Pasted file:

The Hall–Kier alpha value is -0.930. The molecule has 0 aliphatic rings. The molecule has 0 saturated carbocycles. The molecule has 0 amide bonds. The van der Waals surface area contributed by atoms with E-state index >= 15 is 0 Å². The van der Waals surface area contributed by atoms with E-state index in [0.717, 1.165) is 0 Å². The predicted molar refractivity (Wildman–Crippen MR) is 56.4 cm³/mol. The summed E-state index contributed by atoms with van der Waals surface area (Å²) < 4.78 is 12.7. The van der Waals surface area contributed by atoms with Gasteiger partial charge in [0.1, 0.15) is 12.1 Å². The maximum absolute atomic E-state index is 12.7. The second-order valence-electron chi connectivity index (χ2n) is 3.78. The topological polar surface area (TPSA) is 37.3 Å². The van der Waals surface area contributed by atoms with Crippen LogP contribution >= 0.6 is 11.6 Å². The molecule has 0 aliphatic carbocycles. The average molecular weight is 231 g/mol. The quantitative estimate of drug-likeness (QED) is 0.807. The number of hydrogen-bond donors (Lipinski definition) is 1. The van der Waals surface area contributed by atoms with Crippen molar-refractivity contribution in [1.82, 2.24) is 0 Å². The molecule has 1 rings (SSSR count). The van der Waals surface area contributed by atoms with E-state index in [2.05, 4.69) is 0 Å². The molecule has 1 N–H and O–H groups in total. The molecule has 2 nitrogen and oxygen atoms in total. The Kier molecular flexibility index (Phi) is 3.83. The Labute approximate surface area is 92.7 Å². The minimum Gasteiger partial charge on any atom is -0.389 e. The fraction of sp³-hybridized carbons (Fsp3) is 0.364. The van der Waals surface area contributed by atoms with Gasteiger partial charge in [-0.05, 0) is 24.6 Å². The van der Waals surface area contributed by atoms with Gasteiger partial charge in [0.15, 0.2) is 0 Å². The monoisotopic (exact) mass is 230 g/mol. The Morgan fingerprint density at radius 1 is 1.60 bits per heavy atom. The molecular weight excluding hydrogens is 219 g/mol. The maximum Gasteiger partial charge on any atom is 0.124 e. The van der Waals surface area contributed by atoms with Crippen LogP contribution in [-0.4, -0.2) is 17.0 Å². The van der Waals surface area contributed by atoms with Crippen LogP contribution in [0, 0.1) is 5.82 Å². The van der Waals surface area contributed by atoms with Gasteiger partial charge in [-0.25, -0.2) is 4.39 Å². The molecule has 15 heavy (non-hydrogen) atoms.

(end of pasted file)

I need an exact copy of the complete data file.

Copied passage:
The Hall–Kier alpha value is -0.930. The molecule has 0 aliphatic rings. The molecule has 0 saturated carbocycles. The molecule has 0 amide bonds. The van der Waals surface area contributed by atoms with E-state index >= 15 is 0 Å². The van der Waals surface area contributed by atoms with E-state index in [0.717, 1.165) is 0 Å². The predicted molar refractivity (Wildman–Crippen MR) is 56.4 cm³/mol. The summed E-state index contributed by atoms with van der Waals surface area (Å²) < 4.78 is 12.7. The van der Waals surface area contributed by atoms with Gasteiger partial charge in [0.1, 0.15) is 12.1 Å². The maximum absolute atomic E-state index is 12.7. The second-order valence-electron chi connectivity index (χ2n) is 3.78. The topological polar surface area (TPSA) is 37.3 Å². The van der Waals surface area contributed by atoms with Crippen LogP contribution >= 0.6 is 11.6 Å². The molecule has 0 aliphatic carbocycles. The average molecular weight is 231 g/mol. The quantitative estimate of drug-likeness (QED) is 0.807. The number of hydrogen-bond donors (Lipinski definition) is 1. The van der Waals surface area contributed by atoms with Crippen molar-refractivity contribution in [1.82, 2.24) is 0 Å². The molecule has 1 rings (SSSR count). The van der Waals surface area contributed by atoms with E-state index in [2.05, 4.69) is 0 Å². The molecule has 1 N–H and O–H groups in total. The molecule has 2 nitrogen and oxygen atoms in total. The Kier molecular flexibility index (Phi) is 3.83. The Labute approximate surface area is 92.7 Å². The minimum Gasteiger partial charge on any atom is -0.389 e. The fraction of sp³-hybridized carbons (Fsp3) is 0.364. The van der Waals surface area contributed by atoms with Gasteiger partial charge in [-0.05, 0) is 24.6 Å². The van der Waals surface area contributed by atoms with Gasteiger partial charge in [0.15, 0.2) is 0 Å². The monoisotopic (exact) mass is 230 g/mol. The Morgan fingerprint density at radius 1 is 1.60 bits per heavy atom. The molecular weight excluding hydrogens is 219 g/mol. The maximum Gasteiger partial charge on any atom is 0.124 e. The van der Waals surface area contributed by atoms with Crippen LogP contribution in [-0.4, -0.2) is 17.0 Å². The van der Waals surface area contributed by atoms with Crippen LogP contribution in [0, 0.1) is 5.82 Å². The van der Waals surface area contributed by atoms with Gasteiger partial charge in [-0.25, -0.2) is 4.39 Å². The molecule has 15 heavy (non-hydrogen) atoms.